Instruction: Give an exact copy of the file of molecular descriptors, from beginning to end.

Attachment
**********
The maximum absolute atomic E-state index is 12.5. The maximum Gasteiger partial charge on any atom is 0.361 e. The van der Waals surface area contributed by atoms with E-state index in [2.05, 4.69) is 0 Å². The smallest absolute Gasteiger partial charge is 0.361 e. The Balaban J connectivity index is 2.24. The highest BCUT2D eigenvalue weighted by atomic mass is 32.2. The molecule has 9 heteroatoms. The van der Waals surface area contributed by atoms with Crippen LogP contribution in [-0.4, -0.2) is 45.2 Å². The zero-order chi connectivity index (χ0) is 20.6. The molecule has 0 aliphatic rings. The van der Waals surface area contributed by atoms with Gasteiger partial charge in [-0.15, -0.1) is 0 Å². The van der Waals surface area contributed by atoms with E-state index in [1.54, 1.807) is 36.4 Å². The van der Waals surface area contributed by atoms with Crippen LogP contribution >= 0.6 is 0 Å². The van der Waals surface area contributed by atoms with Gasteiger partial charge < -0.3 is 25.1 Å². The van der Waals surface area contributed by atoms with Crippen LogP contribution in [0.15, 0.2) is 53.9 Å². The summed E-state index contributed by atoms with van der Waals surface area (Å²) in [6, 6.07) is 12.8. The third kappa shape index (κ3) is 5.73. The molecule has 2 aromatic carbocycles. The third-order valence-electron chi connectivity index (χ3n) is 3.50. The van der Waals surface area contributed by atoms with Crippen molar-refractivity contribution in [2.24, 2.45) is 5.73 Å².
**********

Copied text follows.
The maximum absolute atomic E-state index is 12.5. The maximum Gasteiger partial charge on any atom is 0.361 e. The van der Waals surface area contributed by atoms with E-state index in [2.05, 4.69) is 0 Å². The smallest absolute Gasteiger partial charge is 0.361 e. The Balaban J connectivity index is 2.24. The highest BCUT2D eigenvalue weighted by atomic mass is 32.2. The molecule has 9 heteroatoms. The van der Waals surface area contributed by atoms with Crippen LogP contribution in [-0.4, -0.2) is 45.2 Å². The zero-order chi connectivity index (χ0) is 20.6. The molecule has 0 aliphatic rings. The van der Waals surface area contributed by atoms with Gasteiger partial charge in [-0.15, -0.1) is 0 Å². The van der Waals surface area contributed by atoms with E-state index in [1.54, 1.807) is 36.4 Å². The van der Waals surface area contributed by atoms with Crippen LogP contribution >= 0.6 is 0 Å². The van der Waals surface area contributed by atoms with Gasteiger partial charge < -0.3 is 25.1 Å². The van der Waals surface area contributed by atoms with Crippen LogP contribution in [0.15, 0.2) is 53.9 Å². The summed E-state index contributed by atoms with van der Waals surface area (Å²) in [6, 6.07) is 12.8. The third kappa shape index (κ3) is 5.73. The molecule has 2 aromatic carbocycles. The third-order valence-electron chi connectivity index (χ3n) is 3.50. The van der Waals surface area contributed by atoms with Crippen molar-refractivity contribution in [2.24, 2.45) is 5.73 Å².